The rich nutrients in carrots strengthen the body’s ability to fight toxins and bacteria that enter the body through the mouth and nestle among gums and teeth unless fended off by the power of the carrot.
- Healing. When applied to inflammation, cuts and wounds, raw or grated carrots promote quick healing.
Why we should eat and juice
Over time, farming practices and other factors have caused a dramatic decline “of 5% to 40% or more in minerals, vitamins, and protein in groups of foods, especially in vegetables,” according to Donald R. Davis, author of the landmark book, Declining Fruit and Vegetable Composition: What is the Evidence.
And we cannot eat enough raw fruits and vegetables daily to compensate for lower nutritional value because our bodies can’t handle that much fiber.
As a result, we need to supplement our raw diet with nutritious juices. And, by doing so, we actually gain greater nutritional value than from even the best organic produce. As Dr. H. E. Kirschner, M.D., says in his book, Live Food Juices, “…The power to break down the cellular structure of raw vegetables, and assimilate the precious elements they contain, even in the healthiest individual is only fractional, not more than 35%, and in the less healthy, down to 1%. In the form of juice, these same individuals assimilate up to 92% of these elements.”
Juicing enables us to bathe our cells in the ample living nutrition we need to achieve and optimal health. And juicing carrots has some special benefits:
- Detoxification. Carrot juice cleanses and removes many toxins from the liver. Vitamin A in carrots reduces bile and fat in the liver. This is important because a liver that functions optimally prevents fat accumulation and aids in speedy digestion, helping to prevent obesity and its many health risks including diabetes.
- Cancer. The carotenoids in carrot juice are said to diminish instances of breast, prostate, bladder and colon cancer.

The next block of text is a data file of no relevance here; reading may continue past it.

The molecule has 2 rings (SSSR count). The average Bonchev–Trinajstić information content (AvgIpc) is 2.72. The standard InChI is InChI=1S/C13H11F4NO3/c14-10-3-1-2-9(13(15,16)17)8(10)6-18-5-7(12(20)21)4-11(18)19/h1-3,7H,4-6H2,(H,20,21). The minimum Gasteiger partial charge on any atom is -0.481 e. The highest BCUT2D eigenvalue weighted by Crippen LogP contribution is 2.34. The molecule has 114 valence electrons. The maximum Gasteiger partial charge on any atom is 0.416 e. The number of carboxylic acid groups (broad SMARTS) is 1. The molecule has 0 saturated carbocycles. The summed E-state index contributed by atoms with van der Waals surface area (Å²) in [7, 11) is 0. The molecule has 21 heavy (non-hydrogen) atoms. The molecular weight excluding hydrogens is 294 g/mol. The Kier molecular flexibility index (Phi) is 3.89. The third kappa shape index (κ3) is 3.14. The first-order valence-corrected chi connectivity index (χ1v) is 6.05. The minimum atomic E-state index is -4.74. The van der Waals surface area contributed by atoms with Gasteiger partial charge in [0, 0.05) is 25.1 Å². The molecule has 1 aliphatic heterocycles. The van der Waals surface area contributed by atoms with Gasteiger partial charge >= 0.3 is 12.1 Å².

- Brain health. Carrots and carrot juice are believed to enhance brain health by helping to diminish the risk of Alzheimer’s disease, memory loss and other forms of cognitive decline.
- Skin. Carrot juice contains healthy nutrients that can reduce conditions including rashes and dermatitis and problems caused by vitamin A deficiency including eczema. Drinking carrot juice during the hot summer months acts as a natural sun block because the antioxidants and carotenoids in carrots help to protect and condition the skin to protect it against the sun and even heal sunburn.
- Vitamin K in carrot juice helps blood to clot.
Hallelujah Diet recommends drinking vegetable juice consisting of about 2/3 carrot and 1/3 greens to reduce the sugar content of the juice rather than just juicing carrots alone.
Why carrots become more important as we age
Vision. Opthalmologist Jill Koury, MD, tells us that if we are deficient in vitamin A, the outer segments of our eyes’ photoreceptors may deteriorate and impair vision. Carrots are rich in beta-carotene, which gets converted into vitamin A in the liver. Vitamin A turns into a purple pigment in the retina that we need to see at night.
Beta-carotene has also been shown to protect against macular degeneration, a common eye disease among the elderly, which occurs when the center of the retina deteriorates and cannot function properly. A study revealed that people who consume the most beta-carotene had 40% less risk of macular degeneration than those who consumed too little. Carrots are, of course, a rich source of beta-carotene.
Slows aging. The high level of beta-carotene in carrots has still another benefit: beta-carotene acts as an antioxidant, which helps to slow the aging of cells. Given the fact that nothing impacts vibrant health more than healthy cells, this is a particularly important reason to eat and juice plenty of carrots well into old age. Vitamin C helps to maintain the skin’s elasticity and reduce visible signs of aging. And vitamin A attacks free radicals, which also helps to minimize signs of aging including wrinkles and uneven skin tone.
The bottom line
Carrots are considered one of the ultimate health foods. Whether consumed raw or liquefied with greens in a good quality juicer, this tasty vegetable helps the body from head to toe—including promoting hair growth and healthy nails!